Tired of working, and conversing with Miss Twinkleton, she suggested working and reading: to which Miss Twinkleton readily assented, as an admirable reader, of tried powers. But Rosa soon made the discovery that Miss Twinkleton didn't read fairly. She cut the love-scenes, interpolated passages in praise of female celibacy, and was guilty of other glaring pious frauds. As an instance in point, take the glowing passage: 'Ever dearest and best adored,--said Edward, clasping the dear head to his breast, and drawing the silken hair through his caressing fingers, from which he suffered it to fall like golden rain,--ever dearest and best adored, let us fly from the unsympathetic world and the sterile coldness of the stony-hearted, to the rich warm Paradise of Trust and Love.' Miss Twinkleton's fraudulent version tamely ran thus: 'Ever engaged to me with the consent of our parents on both sides, and the approbation of the silver-haired rector of the district,--said Edward, respectfully raising to his lips the taper fingers so skilful in embroidery, tambour, crochet, and other truly feminine arts,--let me call on thy papa ere to- morrow's dawn has sunk into the west, and propose a suburban establishment, lowly it may be, but within our means, where he will be always welcome as an evening guest, and where every arrangement shall invest economy, and constant interchange of scholastic acquirements with the attributes of the ministering angel to domestic bliss.'
As the days crept on and nothing happened, the neighbours began to say that the pretty girl at Billickin's, who looked so wistfully and so much out of the gritty windows of the drawing-room, seemed to be losing her spirits. The pretty girl might have lost them but for the accident of lighting on some books of voyages and sea- adventure. As a compensation against their romance, Miss Twinkleton, reading aloud, made the most of all the latitudes and longitudes, bearings, winds, currents, offsets, and other statistics (which she felt to be none the less improving because they expressed nothing whatever to her); while Rosa, listening intently, made the most of what was nearest to her heart. So they both did better than before.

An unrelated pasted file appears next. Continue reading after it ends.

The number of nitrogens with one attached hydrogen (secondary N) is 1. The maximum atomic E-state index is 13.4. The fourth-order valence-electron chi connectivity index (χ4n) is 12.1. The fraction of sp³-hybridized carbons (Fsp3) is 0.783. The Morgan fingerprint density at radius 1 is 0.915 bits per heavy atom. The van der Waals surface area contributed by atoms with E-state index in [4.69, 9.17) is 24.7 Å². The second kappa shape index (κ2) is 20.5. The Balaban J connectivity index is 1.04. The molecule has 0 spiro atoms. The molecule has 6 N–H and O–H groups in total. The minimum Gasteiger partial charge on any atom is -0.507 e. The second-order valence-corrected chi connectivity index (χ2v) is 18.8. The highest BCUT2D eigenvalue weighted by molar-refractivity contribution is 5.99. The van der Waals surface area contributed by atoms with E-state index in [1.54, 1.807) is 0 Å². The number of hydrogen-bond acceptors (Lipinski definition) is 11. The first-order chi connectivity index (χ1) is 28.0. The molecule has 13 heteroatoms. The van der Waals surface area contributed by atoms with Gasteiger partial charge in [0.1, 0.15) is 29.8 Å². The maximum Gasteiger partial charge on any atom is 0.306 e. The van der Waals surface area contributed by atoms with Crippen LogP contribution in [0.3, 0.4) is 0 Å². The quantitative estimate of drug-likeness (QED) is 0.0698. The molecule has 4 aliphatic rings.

CHAPTER XXIII--THE DAWN AGAIN
Although Mr. Crisparkle and John Jasper met daily under the Cathedral roof, nothing at any time passed between them having reference to Edwin Drood, after the time, more than half a year gone by, when Jasper mutely showed the Minor Canon the conclusion and the resolution entered in his Diary. It is not likely that they ever met, though so often, without the thoughts of each reverting to the subject. It is not likely that they ever met, though so often, without a sensation on the part of each that the other was a perplexing secret to him. Jasper as the denouncer and pursuer of Neville Landless, and Mr. Crisparkle as his consistent advocate and protector, must at least have stood sufficiently in opposition to have speculated with keen interest on the steadiness and next direction of the other's designs. But neither ever broached the theme.
False pretence not being in the Minor Canon's nature, he doubtless displayed openly that he would at any time have revived the subject, and even desired to discuss it. The determined reticence of Jasper, however, was not to be so approached.